By the Sea
By the Sea review – the bedroom as battlefield
Newlyweds awaken Angelina Jolie and Brad Pitt’s sex life in this slow-moving vanity project
Mark Kermode, Observer film critic
Sunday 13 December 2015 08.00 GMT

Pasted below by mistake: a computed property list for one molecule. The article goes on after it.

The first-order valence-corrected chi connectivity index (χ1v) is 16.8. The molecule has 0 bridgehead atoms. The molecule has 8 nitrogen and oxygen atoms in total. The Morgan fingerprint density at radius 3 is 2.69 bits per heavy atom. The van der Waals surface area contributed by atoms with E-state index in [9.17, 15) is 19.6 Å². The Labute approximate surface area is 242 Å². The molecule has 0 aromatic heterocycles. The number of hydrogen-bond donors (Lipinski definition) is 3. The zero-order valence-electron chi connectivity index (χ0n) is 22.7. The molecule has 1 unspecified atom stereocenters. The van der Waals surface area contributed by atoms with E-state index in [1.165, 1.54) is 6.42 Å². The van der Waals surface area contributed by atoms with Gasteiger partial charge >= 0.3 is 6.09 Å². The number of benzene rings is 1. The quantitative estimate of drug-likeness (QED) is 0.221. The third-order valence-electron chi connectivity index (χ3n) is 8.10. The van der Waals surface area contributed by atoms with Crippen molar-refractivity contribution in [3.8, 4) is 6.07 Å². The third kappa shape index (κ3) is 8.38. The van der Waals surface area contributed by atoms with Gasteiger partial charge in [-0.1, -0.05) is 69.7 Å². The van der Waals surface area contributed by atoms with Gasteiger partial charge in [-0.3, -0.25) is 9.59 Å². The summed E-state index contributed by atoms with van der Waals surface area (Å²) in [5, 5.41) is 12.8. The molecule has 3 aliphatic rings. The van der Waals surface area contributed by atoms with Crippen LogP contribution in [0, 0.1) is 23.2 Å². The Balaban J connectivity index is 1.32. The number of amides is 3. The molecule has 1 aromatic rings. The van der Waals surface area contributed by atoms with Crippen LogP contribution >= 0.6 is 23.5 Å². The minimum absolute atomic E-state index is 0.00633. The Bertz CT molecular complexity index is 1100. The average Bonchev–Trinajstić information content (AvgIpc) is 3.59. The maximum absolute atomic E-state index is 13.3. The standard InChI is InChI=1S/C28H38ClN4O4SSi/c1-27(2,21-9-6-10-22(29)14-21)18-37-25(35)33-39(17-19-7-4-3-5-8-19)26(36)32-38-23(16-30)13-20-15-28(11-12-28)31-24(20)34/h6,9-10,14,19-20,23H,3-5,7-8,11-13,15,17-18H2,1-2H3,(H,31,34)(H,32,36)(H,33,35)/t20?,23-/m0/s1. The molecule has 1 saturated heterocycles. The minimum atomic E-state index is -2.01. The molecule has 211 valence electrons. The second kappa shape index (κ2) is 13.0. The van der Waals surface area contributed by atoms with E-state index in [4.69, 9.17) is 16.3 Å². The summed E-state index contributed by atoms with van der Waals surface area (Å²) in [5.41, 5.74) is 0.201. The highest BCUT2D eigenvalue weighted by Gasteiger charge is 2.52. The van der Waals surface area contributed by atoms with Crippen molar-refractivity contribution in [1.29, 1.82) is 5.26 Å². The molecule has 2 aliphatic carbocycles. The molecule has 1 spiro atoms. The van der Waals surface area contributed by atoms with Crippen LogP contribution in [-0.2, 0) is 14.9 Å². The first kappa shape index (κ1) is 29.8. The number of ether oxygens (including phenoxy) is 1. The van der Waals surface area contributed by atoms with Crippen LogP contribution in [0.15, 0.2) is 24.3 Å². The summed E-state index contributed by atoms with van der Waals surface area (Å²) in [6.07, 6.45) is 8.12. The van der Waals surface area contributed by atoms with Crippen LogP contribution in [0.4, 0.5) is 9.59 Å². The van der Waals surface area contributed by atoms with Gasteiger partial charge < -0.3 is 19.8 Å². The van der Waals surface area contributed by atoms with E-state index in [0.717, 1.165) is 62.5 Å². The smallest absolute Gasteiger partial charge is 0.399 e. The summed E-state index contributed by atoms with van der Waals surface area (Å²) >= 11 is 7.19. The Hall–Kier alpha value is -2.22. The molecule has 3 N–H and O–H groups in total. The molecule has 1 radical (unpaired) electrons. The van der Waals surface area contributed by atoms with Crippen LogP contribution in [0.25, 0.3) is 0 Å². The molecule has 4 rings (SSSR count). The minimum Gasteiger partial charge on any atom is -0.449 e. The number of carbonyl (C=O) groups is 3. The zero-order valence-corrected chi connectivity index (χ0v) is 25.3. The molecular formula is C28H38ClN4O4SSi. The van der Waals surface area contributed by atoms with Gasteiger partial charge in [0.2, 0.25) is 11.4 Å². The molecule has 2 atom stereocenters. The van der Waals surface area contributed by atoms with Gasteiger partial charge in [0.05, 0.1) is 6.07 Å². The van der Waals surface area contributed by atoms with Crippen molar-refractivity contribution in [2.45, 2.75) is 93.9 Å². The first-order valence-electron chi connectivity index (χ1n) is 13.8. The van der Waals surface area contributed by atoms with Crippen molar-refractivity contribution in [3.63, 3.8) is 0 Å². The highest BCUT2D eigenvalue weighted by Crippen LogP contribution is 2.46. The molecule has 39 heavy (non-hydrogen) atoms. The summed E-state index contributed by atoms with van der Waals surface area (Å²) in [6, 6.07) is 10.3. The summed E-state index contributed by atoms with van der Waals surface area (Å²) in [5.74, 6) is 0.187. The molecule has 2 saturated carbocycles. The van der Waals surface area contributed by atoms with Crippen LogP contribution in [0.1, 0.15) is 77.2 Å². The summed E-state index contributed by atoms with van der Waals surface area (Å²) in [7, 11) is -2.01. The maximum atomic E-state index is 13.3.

idely dismissed as a vanity project for its photogenic stars, this serves as the artsy European flipside to Mr & Mrs Smith, the enjoyably brash Hollywood smash-em-up that first spawned the Brangelina behemoth. Where Doug Liman’s 2005 action film found the couple trying to kill each other while falling in love, this finds them trying not to kill themselves while falling out of love. The 70s-set story largely unfolds in a lavish hotel suite in the scenic south of France (actually Malta), where blocked writer Roland (Brad Pitt) hits the bottle when given the cold shoulder by the medicated Vanessa (Angelina Jolie Pitt, also writing and directing). But when attractive newlyweds (Mélanie Laurent and Melvil Poupaud) move in next door, a spy hole in the wall awakens dormant desires that blend voyeurism and revenge, with underlying grace notes of grief. There’s a hint of the psychopathy of The Comfort of Strangers or Blue Velvet as these dead souls play Peeping Tom with the living embodiments of their past, but Jolie Pitt is clearly aiming more for the spirit of Bergman, Buñuel or Antonioni. Sadly, away from the war zones of In the Land of Blood and Honey and Unbroken, she becomes somewhat becalmed and we end up more focused on Vanessa’s symbolically entombing Liz Taylor/Sophia Loren wardrobe than the emotional battlefields of the bedroom. As for the couple’s long-withheld secret, its eventual revelation is appropriately anticlimactic.